Animal feed resources information system

Did you find the information you were looking for? Is it valuable to you? Feedipedia is encountering funding shortage. We need your help to keep providing reference-based feeding recommendations for your animals.
Would you consider donating? If yes, please click on the button Donate.

Any amount is the welcome. Even one cent is helpful to us!

Sugar beet roots

IMPORTANT INFORMATION: This datasheet is pending revision and updating; its contents are currently derived from FAO's Animal Feed Resources Information System (1991-2002) and from Bo Göhl's Tropical Feeds (1976-1982).


Click on the "Nutritional aspects" tab for recommendations for ruminants, pigs, poultry, rabbits, horses, fish and crustaceans
Common names 

Betterave, beet, remolacha. For sugar production : sugar beet
Fodder beets : mangold, mangel

Related feed(s) 

Biennial plant with thick roots of different sizes, forms and colours. In the second year a stem up to 1 m high is produced from the top of the tuber. It is cultivated in cooler climates, but it cannot withstand frost and must be harvested before the beginning of cold weather. There is an intermediate range of fodder beets between mangolds and sugar beets; these are mainly used in northern Europe.

Nutritional aspects
Nutritional attributes 

Although fresh sugar beets are not often fed to animals, they are well liked by cattle and pigs and may be included in their diets.

Potential constraints 

It is recommended to cut or mash the sugar beets to eliminate the possibility of one lodging in the esophagus and causing bloat. This is likely more of a problem with small rather than large sugar beets. Crushing the sugar beets by driving over them with a tractor may be sufficient (Rust et al., 2008).


Sugar beets have a nutrient profile similar to corn silage. They may be more suited for use in cow and backgrounding/growing diets. The high sugar content may limit the use in backgrounding/growing diets to 20% of the DM. Up to 50% of ration DM could be used in cow diets (Rust et al., 2008).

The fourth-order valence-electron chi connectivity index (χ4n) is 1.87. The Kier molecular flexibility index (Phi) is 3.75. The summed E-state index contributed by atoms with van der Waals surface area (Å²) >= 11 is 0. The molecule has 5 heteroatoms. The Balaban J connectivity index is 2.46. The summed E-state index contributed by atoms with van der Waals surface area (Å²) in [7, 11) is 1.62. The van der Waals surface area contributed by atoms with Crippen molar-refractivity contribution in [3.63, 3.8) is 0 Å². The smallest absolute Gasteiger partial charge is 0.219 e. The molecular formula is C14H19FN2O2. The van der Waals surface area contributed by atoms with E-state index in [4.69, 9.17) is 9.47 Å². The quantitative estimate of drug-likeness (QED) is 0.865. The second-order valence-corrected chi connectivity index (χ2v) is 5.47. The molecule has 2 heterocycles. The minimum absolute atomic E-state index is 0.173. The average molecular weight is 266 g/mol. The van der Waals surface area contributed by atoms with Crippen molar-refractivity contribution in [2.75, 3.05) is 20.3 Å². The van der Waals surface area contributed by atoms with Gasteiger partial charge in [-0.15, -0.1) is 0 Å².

Pig diets can beneficially include up to 20% sugar beet. The feed value of sugar beet is about twice that of mangold. It has a reputation for adversely affecting breeding capacity if fed to male stock (Göhl, 1982).


Fresh sugar beets are useful feeds for pet rabbits. Because of their high sugar content, the amount given should be limited. They should never be fed frozen or thawed, mouldy or rotten (Lowe, 2010).

Nutritional tables
Tables of chemical composition and nutritional value 

Avg: average or predicted value; SD: standard deviation; Min: minimum value; Max: maximum value; Nb: number of values (samples) used

IMPORTANT INFORMATION: This datasheet is pending revision and updating; its contents are currently derived from FAO's Animal Feed Resources Information System (1991-2002) and from Bo Göhl's Tropical Feeds (1976-1982).

Main analysis Unit Avg SD Min Max Nb
Dry matter % as fed 18.8 4.2 14.5 24.1 4
Crude protein % DM 7.8 1.5 6.2 9.9 5
Crude fibre % DM 8.1 4.4 5.6 14.7 4
NDF % DM 20.4 10.8 30.0 2
ADF % DM 12.7 5.5 19.8 2
Lignin % DM 1.9 1
Ether extract % DM 0.5 0.2 0.2 0.6 3
Ash % DM 6.9 4.2 3.5 13.0 4
Gross energy MJ/kg DM 16.9 *
Minerals Unit Avg SD Min Max Nb
Calcium g/kg DM 2.5 2.4 2.6 2
Phosphorus g/kg DM 2.3 2.1 2.4 2
Potassium g/kg DM 15.2 1
Amino acids Unit Avg SD Min Max Nb
Cystine % protein 0.7 1
Glycine % protein 2.3 1
Histidine % protein 0.7 1
Leucine % protein 3.2 1
Lysine % protein 0.3 1
Methionine % protein 2.4 1
Phenylalanine % protein 2.2 1
Threonine % protein 0.6 1
Tryptophan % protein 4.4 1
Tyrosine % protein 1.2 1
Valine % protein 2.7 1
Ruminant nutritive values Unit Avg SD Min Max Nb
OM digestibility, Ruminant % 91.9 90.2 93.7 2
Energy digestibility, ruminants % 87.6 *
DE ruminants MJ/kg DM 14.8 *
ME ruminants MJ/kg DM 12.5 *
Nitrogen digestibility, ruminants % 89.2 86.3 92.0 2
Pig nutritive values Unit Avg SD Min Max Nb
Energy digestibility, growing pig % 77.4 *
DE growing pig MJ/kg DM 13.1 *
Nitrogen digestibility, growing pig % 35.9 1

The asterisk * indicates that the average value was obtained by an equation.


Alibes et al., 1990; Aufrère et al., 1988; Drozdenko, 1965; Jentsch et al., 1989; Rust et al., 2008; Vargas et al., 1965

Last updated on 24/10/2012 00:43:45

Datasheet citation 

DATASHEET UNDER CONSTRUCTION. DO NOT QUOTE. https://www.feedipedia.org/node/535 Last updated on March 16, 2012, 1:22

Image credits